On Wednesday, a blogging couple became the target of excoriating criticism after announcing how “pissed” they were about expecting twins. Describing the twin pregnancy as an unexpected side effect of in vitro fertilization (IVF), the parents-to-be asserted that the artificial insemination had “ruined” their family. The anonymous post quickly caught the attention of media outlets as well as internet commentators, who unanimously decried the couple’s rage as embarrassing and juvenile.

“To say we’re excited would be an exaggeration,” the father wrote. “More truthfully, we’re pissed. And terrified, and angry, and guilty, and regretful. Why regretful? Because we brought this on ourselves. This is what we wanted, so to speak.”

According to CNN, the couple had unsuccessfully tried to conceive for some time, and decided to turn to artificial methods. First, they tried intrauterine insemination – a costly procedure in which the sperm is washed, concentrated, and inserted at an optimal time. But after several failed attempts, they gave up.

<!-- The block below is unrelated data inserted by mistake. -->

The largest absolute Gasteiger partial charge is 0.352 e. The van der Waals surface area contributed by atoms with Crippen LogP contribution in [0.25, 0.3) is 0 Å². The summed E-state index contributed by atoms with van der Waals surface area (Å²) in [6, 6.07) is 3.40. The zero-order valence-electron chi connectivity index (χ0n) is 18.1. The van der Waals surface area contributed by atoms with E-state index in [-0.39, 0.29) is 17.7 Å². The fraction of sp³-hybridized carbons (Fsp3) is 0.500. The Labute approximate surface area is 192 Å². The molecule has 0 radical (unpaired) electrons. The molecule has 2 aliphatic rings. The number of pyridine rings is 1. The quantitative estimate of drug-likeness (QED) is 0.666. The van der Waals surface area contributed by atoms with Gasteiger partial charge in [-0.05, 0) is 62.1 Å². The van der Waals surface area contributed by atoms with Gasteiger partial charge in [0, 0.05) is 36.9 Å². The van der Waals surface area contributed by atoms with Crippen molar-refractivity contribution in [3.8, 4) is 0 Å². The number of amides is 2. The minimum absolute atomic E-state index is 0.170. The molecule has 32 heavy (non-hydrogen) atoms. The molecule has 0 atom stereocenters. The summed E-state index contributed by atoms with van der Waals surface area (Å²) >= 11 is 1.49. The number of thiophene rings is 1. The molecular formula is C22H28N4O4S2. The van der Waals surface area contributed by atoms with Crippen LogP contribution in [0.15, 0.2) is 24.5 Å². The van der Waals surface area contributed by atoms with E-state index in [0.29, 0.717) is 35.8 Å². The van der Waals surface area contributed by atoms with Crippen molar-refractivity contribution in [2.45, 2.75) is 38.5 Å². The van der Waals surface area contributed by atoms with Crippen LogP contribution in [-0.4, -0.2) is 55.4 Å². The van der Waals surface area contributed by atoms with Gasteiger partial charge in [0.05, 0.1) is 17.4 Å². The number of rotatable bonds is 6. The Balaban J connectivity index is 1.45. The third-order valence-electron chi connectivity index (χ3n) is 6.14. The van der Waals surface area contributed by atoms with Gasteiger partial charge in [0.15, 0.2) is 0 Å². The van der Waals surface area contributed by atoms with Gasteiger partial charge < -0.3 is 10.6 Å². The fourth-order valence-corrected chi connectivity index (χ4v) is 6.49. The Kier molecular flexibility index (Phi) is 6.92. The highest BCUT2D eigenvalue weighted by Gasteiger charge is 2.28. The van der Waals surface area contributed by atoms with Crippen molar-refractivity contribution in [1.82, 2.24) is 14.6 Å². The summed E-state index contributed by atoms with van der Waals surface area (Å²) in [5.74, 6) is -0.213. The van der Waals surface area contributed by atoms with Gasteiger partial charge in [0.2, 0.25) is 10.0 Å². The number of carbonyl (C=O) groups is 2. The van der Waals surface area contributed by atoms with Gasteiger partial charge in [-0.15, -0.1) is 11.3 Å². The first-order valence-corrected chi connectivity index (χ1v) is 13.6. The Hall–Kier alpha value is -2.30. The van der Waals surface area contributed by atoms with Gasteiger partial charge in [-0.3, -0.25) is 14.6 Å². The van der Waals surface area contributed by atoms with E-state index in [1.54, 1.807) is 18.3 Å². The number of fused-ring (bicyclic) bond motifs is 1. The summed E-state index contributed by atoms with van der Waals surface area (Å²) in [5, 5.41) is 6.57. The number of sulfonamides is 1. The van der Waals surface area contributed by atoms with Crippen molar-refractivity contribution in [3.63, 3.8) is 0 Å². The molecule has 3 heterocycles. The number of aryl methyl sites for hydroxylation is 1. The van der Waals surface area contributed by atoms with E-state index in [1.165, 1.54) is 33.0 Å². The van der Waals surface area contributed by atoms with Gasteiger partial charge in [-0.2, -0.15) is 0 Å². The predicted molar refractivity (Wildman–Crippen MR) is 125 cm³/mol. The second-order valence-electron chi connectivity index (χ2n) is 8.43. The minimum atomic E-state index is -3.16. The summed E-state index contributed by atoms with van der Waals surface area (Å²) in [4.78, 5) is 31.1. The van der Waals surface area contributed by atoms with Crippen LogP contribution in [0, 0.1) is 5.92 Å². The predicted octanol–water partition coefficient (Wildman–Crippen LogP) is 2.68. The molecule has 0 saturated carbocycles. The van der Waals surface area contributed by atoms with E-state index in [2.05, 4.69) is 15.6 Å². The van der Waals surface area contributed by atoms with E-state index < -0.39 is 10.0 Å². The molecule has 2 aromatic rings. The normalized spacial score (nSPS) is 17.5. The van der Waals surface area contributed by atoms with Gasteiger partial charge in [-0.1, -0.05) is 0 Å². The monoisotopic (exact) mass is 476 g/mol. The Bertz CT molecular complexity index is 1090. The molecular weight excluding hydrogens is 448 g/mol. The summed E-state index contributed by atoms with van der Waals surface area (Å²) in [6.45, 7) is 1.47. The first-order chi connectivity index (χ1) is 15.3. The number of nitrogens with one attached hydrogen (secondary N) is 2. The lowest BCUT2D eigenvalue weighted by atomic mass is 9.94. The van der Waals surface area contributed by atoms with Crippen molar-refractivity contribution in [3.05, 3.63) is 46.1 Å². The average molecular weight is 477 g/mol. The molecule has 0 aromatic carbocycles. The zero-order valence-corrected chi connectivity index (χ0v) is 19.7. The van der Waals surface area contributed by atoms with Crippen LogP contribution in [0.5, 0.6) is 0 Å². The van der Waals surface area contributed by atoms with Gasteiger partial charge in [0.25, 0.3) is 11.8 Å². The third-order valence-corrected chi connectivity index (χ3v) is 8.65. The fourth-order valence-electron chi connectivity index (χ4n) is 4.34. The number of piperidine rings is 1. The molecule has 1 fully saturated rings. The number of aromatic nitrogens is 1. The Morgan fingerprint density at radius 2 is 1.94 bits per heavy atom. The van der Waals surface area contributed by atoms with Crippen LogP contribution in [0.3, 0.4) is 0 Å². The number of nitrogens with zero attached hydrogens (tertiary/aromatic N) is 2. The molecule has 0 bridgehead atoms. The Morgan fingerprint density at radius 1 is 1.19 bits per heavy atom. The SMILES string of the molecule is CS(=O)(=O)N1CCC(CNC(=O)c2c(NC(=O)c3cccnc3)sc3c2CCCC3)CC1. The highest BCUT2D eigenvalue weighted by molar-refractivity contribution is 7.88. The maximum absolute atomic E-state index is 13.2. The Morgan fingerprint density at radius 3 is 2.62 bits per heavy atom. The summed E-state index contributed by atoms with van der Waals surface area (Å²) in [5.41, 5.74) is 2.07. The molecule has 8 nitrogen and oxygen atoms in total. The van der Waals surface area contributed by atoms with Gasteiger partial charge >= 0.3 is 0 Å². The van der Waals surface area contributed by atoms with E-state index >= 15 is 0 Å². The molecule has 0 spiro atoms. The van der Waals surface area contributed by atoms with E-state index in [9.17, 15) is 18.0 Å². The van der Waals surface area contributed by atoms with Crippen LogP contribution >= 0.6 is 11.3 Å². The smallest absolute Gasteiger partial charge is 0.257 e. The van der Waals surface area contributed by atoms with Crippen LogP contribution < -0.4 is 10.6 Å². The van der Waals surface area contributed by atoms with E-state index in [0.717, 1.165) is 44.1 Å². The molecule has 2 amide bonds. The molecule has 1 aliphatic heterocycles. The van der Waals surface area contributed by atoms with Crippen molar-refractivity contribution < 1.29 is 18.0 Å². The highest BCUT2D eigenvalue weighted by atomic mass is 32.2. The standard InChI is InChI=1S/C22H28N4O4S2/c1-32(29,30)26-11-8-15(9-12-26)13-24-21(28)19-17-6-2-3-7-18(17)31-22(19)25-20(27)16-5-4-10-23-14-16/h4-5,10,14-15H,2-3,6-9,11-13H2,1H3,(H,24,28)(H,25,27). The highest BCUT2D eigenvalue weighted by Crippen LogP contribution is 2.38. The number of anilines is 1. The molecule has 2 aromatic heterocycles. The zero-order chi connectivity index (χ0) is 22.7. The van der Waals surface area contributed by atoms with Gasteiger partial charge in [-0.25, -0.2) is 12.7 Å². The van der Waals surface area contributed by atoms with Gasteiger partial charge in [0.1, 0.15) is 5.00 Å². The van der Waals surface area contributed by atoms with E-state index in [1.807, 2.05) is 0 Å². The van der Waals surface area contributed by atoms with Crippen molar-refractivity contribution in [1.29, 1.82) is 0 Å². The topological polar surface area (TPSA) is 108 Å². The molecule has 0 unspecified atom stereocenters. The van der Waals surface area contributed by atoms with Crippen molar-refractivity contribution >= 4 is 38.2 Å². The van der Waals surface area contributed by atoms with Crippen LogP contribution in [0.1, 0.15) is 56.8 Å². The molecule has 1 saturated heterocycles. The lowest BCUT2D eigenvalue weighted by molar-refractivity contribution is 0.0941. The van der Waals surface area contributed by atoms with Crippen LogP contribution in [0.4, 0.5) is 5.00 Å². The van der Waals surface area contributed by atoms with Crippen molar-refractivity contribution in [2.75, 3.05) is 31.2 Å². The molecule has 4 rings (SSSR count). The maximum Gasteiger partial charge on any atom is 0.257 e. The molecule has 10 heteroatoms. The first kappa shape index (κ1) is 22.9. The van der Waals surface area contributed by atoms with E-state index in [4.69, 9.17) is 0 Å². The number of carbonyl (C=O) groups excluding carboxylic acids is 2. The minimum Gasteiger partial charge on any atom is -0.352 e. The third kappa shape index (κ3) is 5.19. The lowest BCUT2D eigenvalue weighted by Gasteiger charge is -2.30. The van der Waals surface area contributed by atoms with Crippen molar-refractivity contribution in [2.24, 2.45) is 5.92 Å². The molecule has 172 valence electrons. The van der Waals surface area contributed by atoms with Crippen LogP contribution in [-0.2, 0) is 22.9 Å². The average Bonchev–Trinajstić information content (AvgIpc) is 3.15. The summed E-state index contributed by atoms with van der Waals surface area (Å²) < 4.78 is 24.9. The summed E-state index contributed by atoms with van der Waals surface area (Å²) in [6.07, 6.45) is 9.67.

Given the difficulties of conceiving after 40, the couple decided to step up their game with IVF. In this procedure, eggs are fertilized outside the body and then implanted into the woman womb. To increase the chances of inducing pregnancy, physicians sometimes load several embryos.

The couple opted for two embryos. “Unfortunately,” both of them stuck.

"I lay on the table – dazed and unhappy – as I received the news that there were two healthy sacs present," mother wrote in a separate post. "We were pregnant with twins – twin boys, we'd find out later. In my mind I had done nothing less than ruin our family."

For a moment, they contemplated aborting one of the fetuses. “Give us a reason,” they thought, urging physicians to run tests for genetic abnormalities and divergences. However, both of the boys were in great shape.

In a somewhat crass analogy, the father compared the gestational term to a terminal cancer patient’s last months.

According to the American College of Obstetricians and Gynecologists (ACOG), a woman undergoing IFV has approximately a 22-fold increased chance of conceiving a twin pregnancy, and a 100-fold risk of conceiving a triplet pregnancy. While it’s unclear whether the coupe knew about these statistics, physicians generally discuss all possible outcomes prior to any procedure.